A second reason that contributes to why kids can’t write is choice. In testing situations, students have no choice in their response to a prompt, and their (draft) work is collected (finished or unfinished) and sent off to a testing center, never to be seen again.

Research suggests that choice is directly connected to student motivation.  Goldstein probably had some choice in writing this article; her motivation comes from her profession, a paycheck.

Now add authenticity to choice. The prompts given to students in standardized testing vary in authenticity. They are written to determine a student’s proficiency with a genre, not for publication. Some examples of genre related prompts (grades 5-8) I found on released exams given in the past two years include:

  • argumentative: discuss the pros and cons of cursive writing.
  • expository: compare and contrast response about the potential benefits and drawbacks involved in organic farming as a vocation.
  • narrative: a  multi-paragraph story about a robot that all of a sudden comes alive.

The quality of the response to any of the above will not only depend on a student’s grasp of the standards of English (conventions) but also on a student’s interest, a student’s understanding of the task, and a student’s background knowledge. By middle school, students know test responses are “one and done” high stakes exercises. Practice for testing without choice only reinforces test prep as inauthentic classwork…a kind of fake news in education assessment.

Goldstein also included in a sidebar a student response to the pre-assessment prompt, “Explain why we study the past.” The instructions for this broad topic read, “write a complete paragraph that contains a topic sentence, supporting detail sentences, and a closing sentence.” While this pre-assessment is given to see what a student may or may not know, there will be some students who will struggle with such a prescribed writing formula in such a way that it defeats the purpose for writing. The average student cannot demonstrate (with details) all he or she knows about the past in a short paragraph.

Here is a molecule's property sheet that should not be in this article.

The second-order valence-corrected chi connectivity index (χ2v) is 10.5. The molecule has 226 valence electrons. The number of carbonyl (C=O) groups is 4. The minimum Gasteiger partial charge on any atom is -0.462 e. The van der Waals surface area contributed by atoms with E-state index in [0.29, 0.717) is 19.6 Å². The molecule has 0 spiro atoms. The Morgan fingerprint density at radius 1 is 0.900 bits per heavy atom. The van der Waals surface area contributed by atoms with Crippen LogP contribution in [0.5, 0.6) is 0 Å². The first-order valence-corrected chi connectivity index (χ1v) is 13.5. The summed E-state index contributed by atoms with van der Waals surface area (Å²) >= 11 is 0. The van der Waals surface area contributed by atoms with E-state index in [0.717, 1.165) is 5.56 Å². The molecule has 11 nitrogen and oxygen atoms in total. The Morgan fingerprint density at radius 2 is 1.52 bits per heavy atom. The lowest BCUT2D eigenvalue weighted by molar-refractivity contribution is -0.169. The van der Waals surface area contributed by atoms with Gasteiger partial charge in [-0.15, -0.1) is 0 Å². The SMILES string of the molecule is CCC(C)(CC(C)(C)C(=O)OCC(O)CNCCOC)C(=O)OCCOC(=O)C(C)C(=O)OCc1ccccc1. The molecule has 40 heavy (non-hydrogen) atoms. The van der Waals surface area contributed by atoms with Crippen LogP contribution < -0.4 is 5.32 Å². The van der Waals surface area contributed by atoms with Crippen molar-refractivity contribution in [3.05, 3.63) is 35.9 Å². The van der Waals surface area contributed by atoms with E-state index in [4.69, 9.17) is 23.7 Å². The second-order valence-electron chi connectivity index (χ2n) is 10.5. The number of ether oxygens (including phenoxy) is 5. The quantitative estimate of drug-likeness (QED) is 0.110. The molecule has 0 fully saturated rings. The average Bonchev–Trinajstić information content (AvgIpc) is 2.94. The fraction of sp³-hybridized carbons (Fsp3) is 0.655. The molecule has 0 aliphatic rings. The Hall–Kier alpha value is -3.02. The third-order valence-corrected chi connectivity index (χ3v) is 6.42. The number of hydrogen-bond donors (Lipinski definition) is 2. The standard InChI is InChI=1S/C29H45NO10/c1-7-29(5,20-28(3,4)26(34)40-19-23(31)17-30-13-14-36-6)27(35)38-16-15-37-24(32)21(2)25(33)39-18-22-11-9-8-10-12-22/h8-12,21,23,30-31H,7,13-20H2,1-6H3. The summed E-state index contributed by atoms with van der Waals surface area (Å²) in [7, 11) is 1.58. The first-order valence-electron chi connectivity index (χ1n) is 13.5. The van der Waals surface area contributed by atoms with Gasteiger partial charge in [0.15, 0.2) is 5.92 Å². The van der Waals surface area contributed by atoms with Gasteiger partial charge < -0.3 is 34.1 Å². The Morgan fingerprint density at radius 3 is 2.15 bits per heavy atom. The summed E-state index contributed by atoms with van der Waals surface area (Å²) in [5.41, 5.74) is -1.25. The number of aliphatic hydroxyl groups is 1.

In contrast, writing an article for the NYTimes is an authentic writing exercise. There is no paragraph formula. Goldstein’s paragraphs vary in length, and there are a few one sentence paragraphs.

Moreover, Goldstein’s article reached an audience outside of the classroom (1445 comments to date). The same cannot be said for the reader of responses for standardized testing; that single reader does not comment back to the student except through a grade.

Goldstein also glosses over another critical element in the teaching of writing. She mentions feedback only once in the article stating, “At every level, students benefit from clear feedback on their writing.” This statement grossly understates the critical importance of feedback in the form of the writing conference as the single most important tool in the writing teacher’s toolkit.

If a teacher wants to improve a student’s writing, a writing conference (teacher to student; peer to peer)  is the best solution. A conference with constructive feedback allows for teacher and student to focus on a skill that needs attention. The writing conference is more effective in addressing repeated errors made by a percentage of the class rather than whole class instruction. Whole class instruction and worksheets may be counter-productive; not every student needs to repeat the same grammar lesson.

Goldstein is even-handed in presenting the arguments of opposing factions in the teaching of writing. These arguments should sound familiar to those education veterans of the phonics wars (1983-2000) where explicit instruction in the foundations of language (phonics devotees) was pitted against meaning and strategy instruction (whole language devotees).

In framing a similar confrontation in writing instruction, Goldstein introduces writing experts who support “focusing on the fundamentals of grammar” in teaching writing versus writing experts who advocate “exposing them [students] to great writing.”